If you are heading for Surrey, and if you are stuck at 22nd St Station, then I encourage you to consider taking the #340, if it passes by/near your home. Every time I change trains, I try to wait at 22nd St Station, in case of delays. This obviously applies to other stations for other trips, too.

  • By Jhenifer Pabillano - Buzzer Editor, March 21, 2011 @ 9:34 am

    Sheba, Eugene: Oops—I did receive a response from SkyTrain on the announcement item and missed posting it until now. Here it is.

    I forwarded this complaint to our Control Manager for his review and comments. We did have a delay near 22nd Street station at around 1:40pm. I know it’s sometimes hard for control operators to provide an estimated time until service resumes because often they need to assess the problem first. Their priority is to concentrate on the problem and try to get service back to normal again. The operators will often repeat the message as well because it gives the passenger the choice to leave the train and take the bus or a taxi if they don’t want to wait. When we have a delay, the train could be at a station or it could be in the middle of the track. Some passengers might be just entering the train or station as they hear the announcements. It is part of the process for control operators to make repeated announcements because some passengers might have just arrived on the system and they did not know about the delay.

    I hope it helps provide some context to what you’re hearing out there on the system — and they do have your feedback now, so perhaps things will adjust more in the future too.

  • By Eugene T.S. Wong, March 21, 2011 @ 10:33 am


    Then perhaps they could announce where they are at, as well as the context? In other words, “We are currently assessing the problem. We hope to continue on shortly.”, and give more updates, after they assess the problem? People who are just joining the situation could figure it out from the updated announcement. Here is an example of updated announcements.

    “We are experiencing a delay. We will have somebody assessing the situation in a moment.”
    “We now have somebody assessing the situation. We hope to have a solution soon.”
    “We have begun working on the situation, and expect to finish work in roughly ___ minutes.”

    The idea is to just report something as they reach a new stepping stone.

    If the customers know the type of progress that the messages must go through, then they can estimate which travel options are going to be the best. The incident at 22nd St Station would have been a perfect time to try the technique, if I were there.

  • By Jhenifer Pabillano - Buzzer Editor, March 21, 2011 @ 10:41 am

    Eugene: I think there’s lots to be said in favour of a generic message though—obviously more detailed reporting should be provided if the delay is super long or incredibly onerous, but for short delays, especially when different problem solving techniques are being used with varying results, it might be quite cumbersome and counterproductive to report on every little step. And it might be more anxiety inducing to the public if they hear about things moving backwards and forwards in the process, as I’m sure they must do. For example, after work begins on the problem and the estimate is 5 minutes, it turns out the delay has become longer. In that case you’ve overpromised and underdelivered, which would make people MORE frustrated! Anyway, my point is really that a generic message then can serve instead as a nice umbrella message in many cases with optimal results :)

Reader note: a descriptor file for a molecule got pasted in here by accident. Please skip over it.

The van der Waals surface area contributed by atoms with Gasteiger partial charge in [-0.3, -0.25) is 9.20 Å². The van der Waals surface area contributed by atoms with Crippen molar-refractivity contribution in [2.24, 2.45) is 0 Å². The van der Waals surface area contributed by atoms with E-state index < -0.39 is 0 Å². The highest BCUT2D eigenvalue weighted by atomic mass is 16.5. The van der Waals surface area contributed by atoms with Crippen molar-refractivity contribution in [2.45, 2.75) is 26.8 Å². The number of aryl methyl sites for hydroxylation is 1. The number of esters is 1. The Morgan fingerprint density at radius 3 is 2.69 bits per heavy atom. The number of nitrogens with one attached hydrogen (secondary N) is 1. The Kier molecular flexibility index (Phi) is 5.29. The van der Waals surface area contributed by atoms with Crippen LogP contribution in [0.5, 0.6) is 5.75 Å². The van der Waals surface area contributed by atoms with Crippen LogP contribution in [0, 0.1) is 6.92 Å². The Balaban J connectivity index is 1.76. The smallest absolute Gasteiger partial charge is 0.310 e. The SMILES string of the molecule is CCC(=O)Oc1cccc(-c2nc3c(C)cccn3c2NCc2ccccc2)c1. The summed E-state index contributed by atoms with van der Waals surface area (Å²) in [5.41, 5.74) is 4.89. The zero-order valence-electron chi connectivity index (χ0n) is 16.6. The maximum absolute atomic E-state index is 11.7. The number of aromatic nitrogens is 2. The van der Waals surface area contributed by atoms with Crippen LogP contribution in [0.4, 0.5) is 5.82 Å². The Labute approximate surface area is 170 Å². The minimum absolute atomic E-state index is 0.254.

• By Eugene T.S. Wong, March 21, 2011 @ 3:53 pm


    Oh, I get it now. Thanks for the explanation.

  • By Eugene T.S. Wong, March 21, 2011 @ 4:46 pm

    I finally finished watching the video. I’m very impressed. The whole project seems too big to handle, but here we are 25 years later. The video seems to promise so much, and I feel so sceptical about political promises, but most of it has come to pass.

    1 interesting moment that I noticed was the part about the honour system, and how it is inspired Europe.

    Good job government, BC Transit, and Translink.

  • By Victor, June 28, 2011 @ 10:54 pm

    It’s funny how they cut the sound of train coming to complete stop
    I actually wonder how trains know where they are. Like GPS here doesn’t work for it didn’t exist back in 1984 and it wouldn’t work in Dunsmuir tunnel.Is there some kind of special rail for this purpose?
    And how do trains communicate with one another and with vehicle control centres?They obviously have antennas, but do they communicate directly or there’s some sort of “bridge” on the tracks that transfers messages from computers?
    And what are those blue poles for?
    This would be great if Jhenifer or Robert could pass it to SkyTrain,I’ve been wondering about it for a while